tv The Papers BBC News September 22, 2018 11:30pm-11:45pm BST
hello, this is bbc news. we'll be taking a look at tomorrow morning's papers in a moment. first, the headlines. the foreign secretary urges eu leaders to "step back from the abyss" of a no—deal brexit and find a way to make theresa may's proposals work. media giant comcast has outbid rupert murdoch's 21st century fox for control of the broadcaster sky after a dramatic auction. a man is rescued, two days after a ferry capsized in tanzania, killing hundreds. the president has ordered the arrest of those involved in managing the ferry, which had been laden with passengers and heavy cargo. and tributes are paid to chas hodges, lead singer of the musical duo chas and dave, who has died at the age of 7a. hello, and welcome to our look ahead
to what the the papers will be bringing us tomorrow. with me are martin bentham, the home affairs editor for the london evening standard, and martin lipton, who's shief sports reporter at the sun. many of tomorrow's front pages are already in. the sunday times says the prime minister's team has begun contingency planning for a snap general election in november. the sunday telegraph says a conservative donor is threatening to fund a breakaway party if theresa may doesn't deliver brexit. in the sunday express, the prime minister says britain must hold its nerve in the standoff with the eu. the observer says the deputy labour leader tom watson has told the party leader, jeremy corbyn, they must back a second referendum.
the sunday mail says that an mp who's criticised jeremy corbyn needs an armed guard at the labour conference after receiving death threats. plenty to discuss with my two guests. let's begin with the sunday times. we didn't have this in the last hour, did we? basically, it is a brexit. it is interesting. what you've actually got is a good headline, which is may's team plots snap election to save brexit, and in the space of the next 500 words, you have five different stories. if you don't like one, you've got four others to choose from. all of them are looking at the issues that have come out of cells burgh on the problems theresa may howard. ——
salzburg. the standout line, theresa may's aid is have secretly begun planning for a snap election. —— aides. down the bottom, may's aides have not discussed this with persons be salzburg setback, but one said it might be the only way. —— discussed this with her the salzburg setback. you have somebody else briefing her over the summer. stuff about the free movement of eu citizens. the push for a canada style agreement. and stuart jackson, david push for a canada style agreement. and stuartjackson, david davies' former chief of staff, saying that theresa may has ten days to save her premiership. they are all quite interesting stories. a bit of a muddle to put them together. there isa muddle to put them together. there is a lot there. you can understand now why the general public just don't get brexit. where are we with it? what did you make of this front
page? it is interesting, there are lots of different elements to it. lots more inside, obviously. clearly there is a possibility of an election, albeit, there still remains the great obstacle that from the conservative party, the people within to think that the way to drive through a proper brexit is to get, in effect, a public vote in favour of it, in the tory party, and that somehow they need to go to the country to secure backing for theresa may's plan and so on, there is still the problem of people in the tory party worrying that actually, by doing that, they would end up letting injeremy corbyn, although the latest opinion poll shows that the tories are ahead of labour. it is obviously a very high risk strategy to do that. how many people would be willing to do that remains unclear. obviously labour would like to see that happen. and in the coming days we will hear that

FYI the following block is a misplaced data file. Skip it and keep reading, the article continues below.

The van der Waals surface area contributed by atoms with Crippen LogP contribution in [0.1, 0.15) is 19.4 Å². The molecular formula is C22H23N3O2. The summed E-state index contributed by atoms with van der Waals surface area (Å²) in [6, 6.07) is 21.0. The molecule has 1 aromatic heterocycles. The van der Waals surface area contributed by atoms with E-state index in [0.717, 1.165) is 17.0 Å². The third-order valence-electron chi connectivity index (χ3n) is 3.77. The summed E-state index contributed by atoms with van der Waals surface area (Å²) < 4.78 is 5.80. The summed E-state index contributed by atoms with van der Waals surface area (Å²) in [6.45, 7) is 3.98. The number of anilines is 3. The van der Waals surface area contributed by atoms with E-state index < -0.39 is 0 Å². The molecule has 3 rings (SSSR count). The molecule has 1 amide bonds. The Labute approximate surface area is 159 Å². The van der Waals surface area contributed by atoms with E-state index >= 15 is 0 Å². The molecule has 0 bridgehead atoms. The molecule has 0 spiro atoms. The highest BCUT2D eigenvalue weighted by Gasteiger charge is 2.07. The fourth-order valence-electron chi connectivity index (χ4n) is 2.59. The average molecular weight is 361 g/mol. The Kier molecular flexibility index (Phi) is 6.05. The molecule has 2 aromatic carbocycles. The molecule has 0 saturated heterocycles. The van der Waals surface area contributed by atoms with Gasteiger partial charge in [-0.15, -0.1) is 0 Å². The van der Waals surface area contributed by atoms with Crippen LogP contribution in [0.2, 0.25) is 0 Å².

at the labour party conference, then calling for a general election. it is an interesting story. as you mention, there is talk of david davis and boris johnson mention, there is talk of david davis and borisjohnson backing a new plan, through the institute of economic affairs, which is being released tomorrow. monday, from the sunday times' point of view. a separate anglo irish trade treaty on goods. the only thing about that is, the trade in the technology, that makes sense to a degree. but a separate anglo irish trade deal, i don't understand that. the republic of ireland is not able, that is the point, as an eu memberyou of ireland is not able, that is the point, as an eu member you cannot strike iran trade deals. and apart from that but just strike iran trade deals. and apart from that butjust to wrap up this story, we have had a response from downing street, regarding this idea ofa downing street, regarding this idea of a plot, this wargaming for a snap election, and in response to the sunday times story, it is suggesting that aides have secretly begun contingency planning for this snap
election, a source at downing street says it is categorically untrue that number ten is planning for an election or holding meetings to discuss one or holding any meetings to plan an election, or even preparing any documents relating to one, just to make sure that the message does get across, for the avoidance of doubt, the source has gone on to add that it is hogwash wrapped in piffle. so there we go, thatis wrapped in piffle. so there we go, that is the response to the sunday times story. isn't that in response toa times story. isn't that in response to a different question, almost?m sounds fairly categoric, but things can change. there is a wriggle room. so, let's change, let's look at the chance of a second referendum being discussed on the front page of the observer. tom watson is saying this, we must back members on new brexit vote. tom watson has obviously been at odds on many occasions with jeremy corbyn on a number of things. jeremy corbyn on a number of things. jeremy corbyn on a number of things. jeremy corbyn has fast far said they
should not be a second referendum, saying it is about the way we will deliver a better brexit than the conservatives. we have got tom watson talking to the observer, a new poll says 86% of labour party members want the british people to be given a final say, saying that he would back out and call for a second brexit vote. as we discussed earlier, the problem is, when? if this is an election manifesto, well, if there is no election for a few yea rs, if there is no election for a few years, it is irrelevant. there is no point, something that late, we will have left. it looks like labour are trying to square a difficult circle within the party. because labour is as fundamentally split as the tories. martin, i would like as fundamentally split as the tories. martin, iwould like you as fundamentally split as the tories. martin, i would like you to pick up on the next story that we are covering on the front of the observer. this is another aspect of this whole brexit idea. crashing out of europe risks a breakup of the uk.